The Secret Treasures of Zeugma

Horizon' tells the story of the archaeologists' fifth and final visit, struggling to save what they could before the dam waters rose. It witnesses the uncovering of some of the most beautiful examples of Roman art ever found. The team’s discoveries at Zeugma caused an international outcry and further excavations were hurriedly put together. 

Since 1995, French archaeologists Pierre Leriche and Catherine Abadie-Reynal have taken up the challenge to save what they can from the city before the dam is finished. The archaeologists have two main tasks - to uncover the history of this desperately under-excavated region of Turkey and to remove what treasures they could from the site before they were lost forever. On this, their final excavation, they had to work against the clock: they only had a permit to dig for six weeks 

Zeugma was founded by one of Alexander the Great’s generals, Seleucia Nicator, and prospered under later Roman rule. It became one of the major cities of the Roman eastern frontier with a garrison of over 6,000 soldiers. The city’s bridge across the Euphrates made it one of the most critical trading cities in the region, on the silk routes to the East. The archaeologists know that the city contains vital clues to the history of the region. Previously looted exquisite mosaics have hinted at the treasures of its past that must be buried somewhere in the vast site. 

The part of the old city on the Euphrates flood plain, Apamea, was the first to go. But the archaeologists didn’t stand a chance of excavating it in such a short amount of time. So using a technology originally developed for finding oil and mineral deposits, they instead generated a picture of the buried city just as it lies below ground. They discovered a preserved ancient Greek city, laid out in a perfect grid. Meanwhile, in the remains of a Roman villa across the river, the archaeologists had an extraordinary stroke of luck.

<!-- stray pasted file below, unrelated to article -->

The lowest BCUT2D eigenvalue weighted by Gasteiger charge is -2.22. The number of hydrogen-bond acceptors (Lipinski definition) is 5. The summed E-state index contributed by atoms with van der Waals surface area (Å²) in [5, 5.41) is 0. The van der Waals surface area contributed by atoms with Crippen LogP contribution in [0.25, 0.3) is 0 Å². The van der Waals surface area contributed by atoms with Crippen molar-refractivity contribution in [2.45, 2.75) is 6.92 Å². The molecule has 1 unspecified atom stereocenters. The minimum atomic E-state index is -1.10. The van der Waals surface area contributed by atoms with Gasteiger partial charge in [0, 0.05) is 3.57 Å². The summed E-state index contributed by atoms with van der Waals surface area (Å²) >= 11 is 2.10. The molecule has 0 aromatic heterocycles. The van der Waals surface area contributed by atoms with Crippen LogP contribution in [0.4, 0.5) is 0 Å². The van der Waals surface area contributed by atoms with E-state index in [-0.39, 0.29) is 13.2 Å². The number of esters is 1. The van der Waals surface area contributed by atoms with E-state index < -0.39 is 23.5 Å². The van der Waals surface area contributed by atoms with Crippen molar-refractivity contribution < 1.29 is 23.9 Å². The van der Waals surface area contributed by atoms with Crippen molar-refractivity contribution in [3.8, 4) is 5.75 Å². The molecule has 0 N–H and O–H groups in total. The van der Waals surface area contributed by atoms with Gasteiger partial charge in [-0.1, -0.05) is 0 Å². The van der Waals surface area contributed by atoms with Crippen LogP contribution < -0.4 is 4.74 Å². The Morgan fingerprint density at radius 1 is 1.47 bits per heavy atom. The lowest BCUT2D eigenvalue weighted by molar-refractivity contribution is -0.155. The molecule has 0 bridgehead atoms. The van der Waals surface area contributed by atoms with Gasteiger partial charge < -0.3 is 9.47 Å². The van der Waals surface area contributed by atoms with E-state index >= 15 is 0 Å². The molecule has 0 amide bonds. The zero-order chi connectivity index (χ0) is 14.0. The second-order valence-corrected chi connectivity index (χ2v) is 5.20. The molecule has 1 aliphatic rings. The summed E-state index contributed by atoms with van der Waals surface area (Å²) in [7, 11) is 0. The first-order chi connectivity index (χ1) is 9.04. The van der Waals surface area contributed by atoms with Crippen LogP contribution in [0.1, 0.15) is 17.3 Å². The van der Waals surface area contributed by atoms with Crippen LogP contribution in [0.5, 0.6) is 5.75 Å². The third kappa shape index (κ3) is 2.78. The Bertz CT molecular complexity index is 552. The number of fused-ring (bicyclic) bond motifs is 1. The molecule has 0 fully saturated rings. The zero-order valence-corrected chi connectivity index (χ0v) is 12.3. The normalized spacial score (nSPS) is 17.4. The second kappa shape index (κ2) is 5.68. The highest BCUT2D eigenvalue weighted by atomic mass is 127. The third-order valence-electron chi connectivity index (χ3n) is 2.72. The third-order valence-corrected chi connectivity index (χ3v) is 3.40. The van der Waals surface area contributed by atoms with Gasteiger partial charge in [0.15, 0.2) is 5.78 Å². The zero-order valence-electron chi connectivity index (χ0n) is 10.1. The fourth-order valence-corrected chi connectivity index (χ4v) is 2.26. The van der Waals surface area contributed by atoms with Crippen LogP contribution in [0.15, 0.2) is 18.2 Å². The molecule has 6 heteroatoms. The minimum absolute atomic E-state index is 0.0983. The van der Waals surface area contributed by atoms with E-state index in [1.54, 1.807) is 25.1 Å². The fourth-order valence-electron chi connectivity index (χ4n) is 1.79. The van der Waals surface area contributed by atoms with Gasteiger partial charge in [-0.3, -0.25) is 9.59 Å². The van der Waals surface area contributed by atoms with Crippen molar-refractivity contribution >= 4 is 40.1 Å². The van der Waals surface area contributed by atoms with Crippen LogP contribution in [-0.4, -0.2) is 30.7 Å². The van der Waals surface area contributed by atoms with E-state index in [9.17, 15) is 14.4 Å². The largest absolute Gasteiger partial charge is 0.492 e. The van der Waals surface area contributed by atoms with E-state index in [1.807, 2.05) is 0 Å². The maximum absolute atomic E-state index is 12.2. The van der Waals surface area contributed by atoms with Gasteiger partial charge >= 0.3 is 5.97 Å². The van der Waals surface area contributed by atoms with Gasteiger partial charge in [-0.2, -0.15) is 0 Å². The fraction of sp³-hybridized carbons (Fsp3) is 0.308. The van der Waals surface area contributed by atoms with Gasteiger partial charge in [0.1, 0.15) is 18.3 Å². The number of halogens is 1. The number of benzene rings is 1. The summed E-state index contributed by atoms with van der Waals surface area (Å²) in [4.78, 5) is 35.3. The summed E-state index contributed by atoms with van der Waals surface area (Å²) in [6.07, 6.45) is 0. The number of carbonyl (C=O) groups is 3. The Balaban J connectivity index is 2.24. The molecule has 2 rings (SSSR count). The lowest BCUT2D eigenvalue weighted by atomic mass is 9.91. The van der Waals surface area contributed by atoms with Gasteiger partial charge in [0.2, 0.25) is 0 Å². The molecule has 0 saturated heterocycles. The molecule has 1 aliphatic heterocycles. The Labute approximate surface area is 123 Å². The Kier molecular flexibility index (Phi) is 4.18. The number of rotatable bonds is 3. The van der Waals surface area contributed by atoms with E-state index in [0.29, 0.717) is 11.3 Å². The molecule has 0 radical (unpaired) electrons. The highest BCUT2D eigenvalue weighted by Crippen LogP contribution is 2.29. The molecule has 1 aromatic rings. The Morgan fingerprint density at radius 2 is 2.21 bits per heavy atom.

With only five days left on the excavation permit, Catherine Abadie-Reynal unearthed a masterpiece: a beautiful Roman mosaic floor. The discovery caused an international outcry and hit the headlines across the world. The archaeologists were granted more days to excavate, but they could not stem the tide of the dam project. 

With time running out, they uncovered more stunning mosaics in the villa. They were dug out from the site and sent to a local museum at Gaziantep - just in time. By mid June 2000, the newly uncovered fourteen room villa disappeared underwater. By October, the level of the water finally settled to form a vast, still lake in the valley. All excavations at the site ceased. 

There's recently been a move by the Turkish government to declare Zeugma a site of special archaeological interest. The remainder of the ancient city on the hillside could, in theory, still be explored. 

The dam will not only erase much of Zeugma from history. It will also displace 30,000 people, mostly Kurds, from the villages they have lived in for generations. For many, the loss of Zeugma is a tragedy.

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